There was once a young man who, in his youth, professed a desire to become a great writer. When asked to define "great" he said:

I want to write stuff that the whole world will read, stuff that people will react to on a truly emotional level, stuff that will make them scream, cry, wail, howl in pain, desperation, and anger!

He now works for Microsoft, writing Excel error messages.


The Three Stages of Excel Education

Students new to Excel start with the basics. They learn terminology such as the difference between a worksheet and a workbook. They pick up simple cell entry techniques from "=A1+B2/C3" to formulas such as MAX or AVERAGE. This is enough to allow new users to perform some simple tasks with Excel.

With some experience, students move onto an intermediate level. They share data among multiple workbooks, learn how to customize Excel's interface, and learn advanced charting techniques to make impressive graphs. This is a level at which users can perform a variety of financial and analytical functions which make Excel a more useful application.

Eventually many users move onto the most advanced functions such as PivotTables, Solver, and interactive spreadsheet web pages. Trying to learn these techniques without enrolling in an Excel advanced course is difficult. The functions are complicated and often the student becomes well acquainted with the work of the above-mentioned error message writer. Some give up in frustration, never unlocking these powerful tools.

Enroll in an Excel Advanced Course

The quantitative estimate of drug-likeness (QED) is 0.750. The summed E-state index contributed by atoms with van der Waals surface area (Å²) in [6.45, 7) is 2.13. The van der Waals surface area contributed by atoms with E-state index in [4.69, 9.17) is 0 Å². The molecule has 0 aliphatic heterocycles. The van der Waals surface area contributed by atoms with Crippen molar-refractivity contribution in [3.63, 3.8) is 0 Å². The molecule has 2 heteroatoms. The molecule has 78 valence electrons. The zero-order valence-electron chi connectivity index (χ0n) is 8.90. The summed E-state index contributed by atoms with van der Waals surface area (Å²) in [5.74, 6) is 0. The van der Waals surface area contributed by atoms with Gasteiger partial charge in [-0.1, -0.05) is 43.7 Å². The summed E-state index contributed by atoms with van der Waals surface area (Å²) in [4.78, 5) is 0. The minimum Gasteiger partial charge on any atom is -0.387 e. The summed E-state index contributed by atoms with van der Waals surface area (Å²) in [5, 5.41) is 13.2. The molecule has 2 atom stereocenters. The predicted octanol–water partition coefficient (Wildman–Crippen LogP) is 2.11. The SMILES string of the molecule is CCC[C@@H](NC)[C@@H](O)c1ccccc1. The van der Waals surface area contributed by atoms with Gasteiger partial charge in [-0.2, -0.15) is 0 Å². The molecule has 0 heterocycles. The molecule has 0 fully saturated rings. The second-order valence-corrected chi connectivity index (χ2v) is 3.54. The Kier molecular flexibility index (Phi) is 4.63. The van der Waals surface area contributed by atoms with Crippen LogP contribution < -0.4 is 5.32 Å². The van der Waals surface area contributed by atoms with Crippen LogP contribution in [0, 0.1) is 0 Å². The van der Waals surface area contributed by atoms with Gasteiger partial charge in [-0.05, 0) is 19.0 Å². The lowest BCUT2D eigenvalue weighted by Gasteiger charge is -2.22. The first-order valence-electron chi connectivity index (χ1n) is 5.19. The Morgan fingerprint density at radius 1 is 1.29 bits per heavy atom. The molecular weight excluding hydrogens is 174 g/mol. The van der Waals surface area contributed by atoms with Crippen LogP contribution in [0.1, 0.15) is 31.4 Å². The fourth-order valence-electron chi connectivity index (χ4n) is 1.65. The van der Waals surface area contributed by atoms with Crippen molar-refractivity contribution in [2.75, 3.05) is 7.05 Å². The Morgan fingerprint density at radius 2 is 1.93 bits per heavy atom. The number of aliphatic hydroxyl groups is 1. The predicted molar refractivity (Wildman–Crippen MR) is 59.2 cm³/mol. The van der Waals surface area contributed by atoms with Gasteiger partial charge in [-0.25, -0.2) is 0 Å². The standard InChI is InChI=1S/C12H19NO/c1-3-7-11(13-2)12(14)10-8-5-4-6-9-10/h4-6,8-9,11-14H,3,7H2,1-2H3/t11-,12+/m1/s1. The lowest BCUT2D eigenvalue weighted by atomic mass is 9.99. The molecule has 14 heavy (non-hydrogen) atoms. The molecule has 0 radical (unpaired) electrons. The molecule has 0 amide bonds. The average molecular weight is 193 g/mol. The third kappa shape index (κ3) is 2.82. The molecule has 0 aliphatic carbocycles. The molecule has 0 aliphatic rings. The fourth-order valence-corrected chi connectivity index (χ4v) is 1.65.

Many users may be able to learn Excel at a basic or intermediate level without the use of an instructor, although self-learning is generally slower than formal training. Very few, however, can master the most complex Excel functions without help.

An Excel advanced course allows the user to focus on each of these features in a structured environment. The student learns the entire package at once, not just a piece here and a piece there. For example, by getting comprehensive training in list management the student is able to learn the features more quickly and use them more effectively.

Properly constructed spreadsheets means fewer of the dreaded Excel error messages, less frustration, and quicker workbook completion. If the student does get an error message, it is far more likely that an answer to the problem will be obvious. The student doesn't get lost in the confusing maze of help files.

The best way to get maximum benefit from an Excel advanced course is to have specific examples from your job. When a student brings a non-functioning PivotTable to class then the instructor has a real-world example to illustrate the concepts he is trying to teach. The student gets expert help and by the end of the course will have a functioning spreadsheet.

Even students who have picked up Excel on their own accord will benefit from taking a course to learn Excel's advanced tools.